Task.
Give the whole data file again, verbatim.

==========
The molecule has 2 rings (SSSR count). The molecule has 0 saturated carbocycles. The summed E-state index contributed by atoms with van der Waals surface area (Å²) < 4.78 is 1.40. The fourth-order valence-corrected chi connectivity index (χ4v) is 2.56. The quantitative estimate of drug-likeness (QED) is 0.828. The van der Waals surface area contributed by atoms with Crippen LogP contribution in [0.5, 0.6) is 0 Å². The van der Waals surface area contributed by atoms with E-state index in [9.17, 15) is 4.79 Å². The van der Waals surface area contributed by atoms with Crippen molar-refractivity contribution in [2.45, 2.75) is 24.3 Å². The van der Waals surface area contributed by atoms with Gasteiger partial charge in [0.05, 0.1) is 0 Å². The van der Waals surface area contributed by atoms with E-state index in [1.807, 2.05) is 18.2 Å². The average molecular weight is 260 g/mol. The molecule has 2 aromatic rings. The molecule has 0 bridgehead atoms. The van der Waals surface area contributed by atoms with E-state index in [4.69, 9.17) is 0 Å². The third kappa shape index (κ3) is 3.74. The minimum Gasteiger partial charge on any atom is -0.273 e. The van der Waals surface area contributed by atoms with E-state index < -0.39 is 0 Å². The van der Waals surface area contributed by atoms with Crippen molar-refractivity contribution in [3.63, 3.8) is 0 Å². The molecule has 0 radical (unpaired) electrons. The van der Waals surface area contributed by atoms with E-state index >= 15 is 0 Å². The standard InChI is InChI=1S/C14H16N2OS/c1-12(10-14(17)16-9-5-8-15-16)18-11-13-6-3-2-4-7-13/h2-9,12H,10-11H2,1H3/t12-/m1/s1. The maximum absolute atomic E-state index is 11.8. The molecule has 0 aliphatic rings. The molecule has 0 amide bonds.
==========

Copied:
The molecule has 2 rings (SSSR count). The molecule has 0 saturated carbocycles. The summed E-state index contributed by atoms with van der Waals surface area (Å²) < 4.78 is 1.40. The fourth-order valence-corrected chi connectivity index (χ4v) is 2.56. The quantitative estimate of drug-likeness (QED) is 0.828. The van der Waals surface area contributed by atoms with Crippen LogP contribution in [0.5, 0.6) is 0 Å². The van der Waals surface area contributed by atoms with E-state index in [9.17, 15) is 4.79 Å². The van der Waals surface area contributed by atoms with Crippen molar-refractivity contribution in [2.45, 2.75) is 24.3 Å². The van der Waals surface area contributed by atoms with Gasteiger partial charge in [0.05, 0.1) is 0 Å². The van der Waals surface area contributed by atoms with E-state index in [1.807, 2.05) is 18.2 Å². The average molecular weight is 260 g/mol. The molecule has 2 aromatic rings. The molecule has 0 bridgehead atoms. The van der Waals surface area contributed by atoms with E-state index in [4.69, 9.17) is 0 Å². The third kappa shape index (κ3) is 3.74. The minimum Gasteiger partial charge on any atom is -0.273 e. The van der Waals surface area contributed by atoms with E-state index < -0.39 is 0 Å². The van der Waals surface area contributed by atoms with Crippen molar-refractivity contribution in [3.63, 3.8) is 0 Å². The molecule has 0 radical (unpaired) electrons. The van der Waals surface area contributed by atoms with E-state index >= 15 is 0 Å². The standard InChI is InChI=1S/C14H16N2OS/c1-12(10-14(17)16-9-5-8-15-16)18-11-13-6-3-2-4-7-13/h2-9,12H,10-11H2,1H3/t12-/m1/s1. The maximum absolute atomic E-state index is 11.8. The molecule has 0 aliphatic rings. The molecule has 0 amide bonds.